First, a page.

The Fitz Special made such an impression on Colt that they made some modifications to the design and introduced the Detective Special. Upon its release in 1927, the Detective Special became an instant success. Several law enforcement agencies worldwide still use the gun.

Five Generations

There have been five generations of the Detective Special, starting with the first generation in 1927. Some purists only consider the gun to have had four issues, since the fifth issue was a last-ditch attempt at reviving the weapon by making a run using spare parts. 

First Issue

The Detective Special was first manufactured from 1927-1946. This issue was the pared down version of the .38 Special Colt Police Positive Special revolver. Distinctive features of the “snubby” included a shortened ejector rod with an ungrooved, knurled tip; a checkered cylinder latch and hammer spur, wooden grip panels, and a “half-moon” shaped front sight. The earliest model, featuring a 2” barrel, retained the original square butt grip frame. In 1933, Colt rounded off the grip frame to make the weapon easier to conceal. Colt switched over to the rounded butt for the Detective Special. However, the original square butt was used into the 1940’s.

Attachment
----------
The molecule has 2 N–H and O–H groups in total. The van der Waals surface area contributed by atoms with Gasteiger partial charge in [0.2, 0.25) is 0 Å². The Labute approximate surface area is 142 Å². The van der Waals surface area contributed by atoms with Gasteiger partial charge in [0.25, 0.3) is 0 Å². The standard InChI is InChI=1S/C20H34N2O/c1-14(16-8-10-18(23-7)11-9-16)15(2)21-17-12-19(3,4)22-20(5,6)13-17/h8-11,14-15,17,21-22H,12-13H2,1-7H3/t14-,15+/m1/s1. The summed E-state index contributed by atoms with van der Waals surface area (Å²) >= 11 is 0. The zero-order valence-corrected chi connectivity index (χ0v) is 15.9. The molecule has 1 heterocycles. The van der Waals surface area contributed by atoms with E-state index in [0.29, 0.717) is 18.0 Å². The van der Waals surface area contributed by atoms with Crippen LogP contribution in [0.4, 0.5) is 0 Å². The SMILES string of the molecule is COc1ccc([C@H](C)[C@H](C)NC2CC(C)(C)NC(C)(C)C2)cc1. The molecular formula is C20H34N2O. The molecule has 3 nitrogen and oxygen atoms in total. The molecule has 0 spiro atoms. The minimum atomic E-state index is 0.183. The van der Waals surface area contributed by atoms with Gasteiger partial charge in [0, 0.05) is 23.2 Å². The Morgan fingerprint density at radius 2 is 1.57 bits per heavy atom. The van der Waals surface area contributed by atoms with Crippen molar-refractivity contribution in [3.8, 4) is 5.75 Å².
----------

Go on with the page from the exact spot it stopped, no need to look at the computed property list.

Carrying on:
Detective Specials were manufactured for the U.S. Government during World War II. Due to the high demand and quick turn-around required, many of the weapons had the original square butt. Historians believe that the guns were pre-war Police Positive Specials retrofitted with 2” barrels.

Second Issue

The second issue of the Detective Special was sold from 1947 to 1965. After World War II, Colt began to make changes to its line, including the Detective Special. The company changed a variety of things including the cylinder retention system. They also replaced the front sight, altered the hammer spur, and lengthened the ejector rod.

The gun’s grips were known as “Coltwood,” made from a reddish-brown plastic. This was common throughout the 1940’s and 1950’s. In later years, Colt returned to using checkered American Walnut embellished with silver Colt medallions.